It had been an unusually warm September in Los Angeles, and the temperature in Eli’s bedroom had to be pushing eighty. I threw off the sheets and muttered something along the lines of “stupid fan,” which made Eli stir beside me, rolling over and throwing an arm across my waist. He smelled like the sea, from surfing, and in the weak light from the streetlamps outside the window, his deep tan glowed against my pale skin. He nuzzled into my hair, and I was saved from having to awkwardly disentangle when my cell phone started playing a muted rendition of “Black Magic Woman.” Work. Thank God. I gently lifted Eli’s arm and rolled out of the bed, hurrying over to my jeans, which had somehow gotten thrown over the mirror on top of his dresser. Huh. Luckily, my cell phone had clung to the pocket, and I grabbed it and flipped it open. Yes, my phone still flips. It is also not smart.
Kirsten’s voice was cheerful and apologetic, as usual, directing me to a vacant house in Calabasas where a young realtor and her two friends had been playing with love spells. I picked up the men’s wallet I keep in my front pocket and pulled on the jeans and purple top I’d worn to the bar. Then I grabbed my keys and my knee-high boots and tiptoed out. I didn’t leave a note. He would figure it out when I got to the door, anyway.
Whenever I’m not around, Eli has to go back to being a werewolf.
I hadn’t felt drunk when I followed Eli’s pickup truck back to his place, but it still took me a few tries to find my van, which I guess is what happens when you drive after two glasses of whiskey. On the way to Calabasas, I used the stoplights to put on my boots and pull back the tangled mass of my long near-black hair. Even in LA, the streets were nearly deserted, and I had that creepy sensation that city people get when there’s no one around, like maybe everyone else in the world has died or left without your knowledge. Before I had to go too far into that pleasant line of thinking, though, the lady in my GPS announced that I’d arrived at my destination.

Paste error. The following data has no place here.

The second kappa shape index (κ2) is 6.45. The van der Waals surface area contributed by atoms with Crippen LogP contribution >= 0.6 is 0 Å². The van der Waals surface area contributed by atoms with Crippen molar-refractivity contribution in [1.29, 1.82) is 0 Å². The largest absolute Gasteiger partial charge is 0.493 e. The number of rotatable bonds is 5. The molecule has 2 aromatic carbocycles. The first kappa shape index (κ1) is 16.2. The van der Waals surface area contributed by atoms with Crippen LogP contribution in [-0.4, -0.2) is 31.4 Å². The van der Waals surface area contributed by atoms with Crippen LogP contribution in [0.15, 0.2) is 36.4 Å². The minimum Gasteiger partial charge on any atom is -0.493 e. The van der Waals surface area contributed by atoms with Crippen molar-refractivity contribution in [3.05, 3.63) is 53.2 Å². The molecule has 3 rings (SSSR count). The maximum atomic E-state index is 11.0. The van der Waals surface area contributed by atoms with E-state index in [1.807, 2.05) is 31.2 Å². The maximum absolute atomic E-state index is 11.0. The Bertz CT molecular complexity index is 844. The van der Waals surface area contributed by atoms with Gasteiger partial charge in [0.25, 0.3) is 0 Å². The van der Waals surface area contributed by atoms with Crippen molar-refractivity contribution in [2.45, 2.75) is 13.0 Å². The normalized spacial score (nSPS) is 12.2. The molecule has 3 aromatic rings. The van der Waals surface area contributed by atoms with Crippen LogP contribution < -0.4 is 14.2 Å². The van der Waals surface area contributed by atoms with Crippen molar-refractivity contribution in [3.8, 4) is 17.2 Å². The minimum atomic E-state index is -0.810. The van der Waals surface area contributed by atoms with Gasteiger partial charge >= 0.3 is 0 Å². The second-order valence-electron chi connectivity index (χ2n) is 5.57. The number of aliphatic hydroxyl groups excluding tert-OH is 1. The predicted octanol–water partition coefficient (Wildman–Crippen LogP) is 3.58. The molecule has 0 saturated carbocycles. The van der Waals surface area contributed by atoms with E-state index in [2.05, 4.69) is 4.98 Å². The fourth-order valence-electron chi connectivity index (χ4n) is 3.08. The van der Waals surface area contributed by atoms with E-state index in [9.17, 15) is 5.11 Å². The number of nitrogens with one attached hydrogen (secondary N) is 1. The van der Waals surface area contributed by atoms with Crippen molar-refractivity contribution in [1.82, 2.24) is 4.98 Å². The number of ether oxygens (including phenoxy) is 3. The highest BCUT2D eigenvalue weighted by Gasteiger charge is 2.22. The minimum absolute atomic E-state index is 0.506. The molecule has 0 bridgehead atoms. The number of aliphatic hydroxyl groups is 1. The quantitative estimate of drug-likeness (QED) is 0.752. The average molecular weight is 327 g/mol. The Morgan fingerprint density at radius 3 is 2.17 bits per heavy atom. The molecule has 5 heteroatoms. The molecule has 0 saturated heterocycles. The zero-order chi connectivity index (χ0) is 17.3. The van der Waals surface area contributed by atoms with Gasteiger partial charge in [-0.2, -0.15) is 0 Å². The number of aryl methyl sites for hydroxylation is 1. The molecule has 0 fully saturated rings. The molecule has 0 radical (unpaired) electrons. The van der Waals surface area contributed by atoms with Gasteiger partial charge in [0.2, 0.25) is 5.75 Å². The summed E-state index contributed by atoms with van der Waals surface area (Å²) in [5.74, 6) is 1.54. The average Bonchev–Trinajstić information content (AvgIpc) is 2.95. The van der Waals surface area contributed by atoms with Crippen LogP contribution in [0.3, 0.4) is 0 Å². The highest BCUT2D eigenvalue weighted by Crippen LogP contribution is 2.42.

I pulled into the driveway of a raincloud-gray McMansion, and the witches—I use that term loosely—opened the garage door and waved for me to pull the van right in. They were nearly identical: all blonde, all scared, and all wearing some slight variation of light, sleeveless sweaters and what my mother used to call slacks. I would not have been able to pick them out of a lineup.
“Ms. Bernard?” said the blonde on the right, stepping forward. “I’m Sarah-Ann Harris. Thank you so much for coming.”
“Not a problem,” I said briskly. I slid open the van’s side door and grabbed my work duffel. “Tell me what’s happening.”
Sarah-Ann Harris glanced at her two friends, who looked away. “Um, well, we were trying this spell, you know, because Hillary’s boyfriend keeps cheating, and we wanted him to fall in love with her alone for forever?” She headed into the house, walking backward like a tour guide, and I followed her, with the generic blondes trailing behind us like a limp parade. Because they’re such a diverse collection of talents, I never know what I’m going to get on any given witch case, but the silent line of expensive highlights was a little unnerving. “There was this sacrifice part—”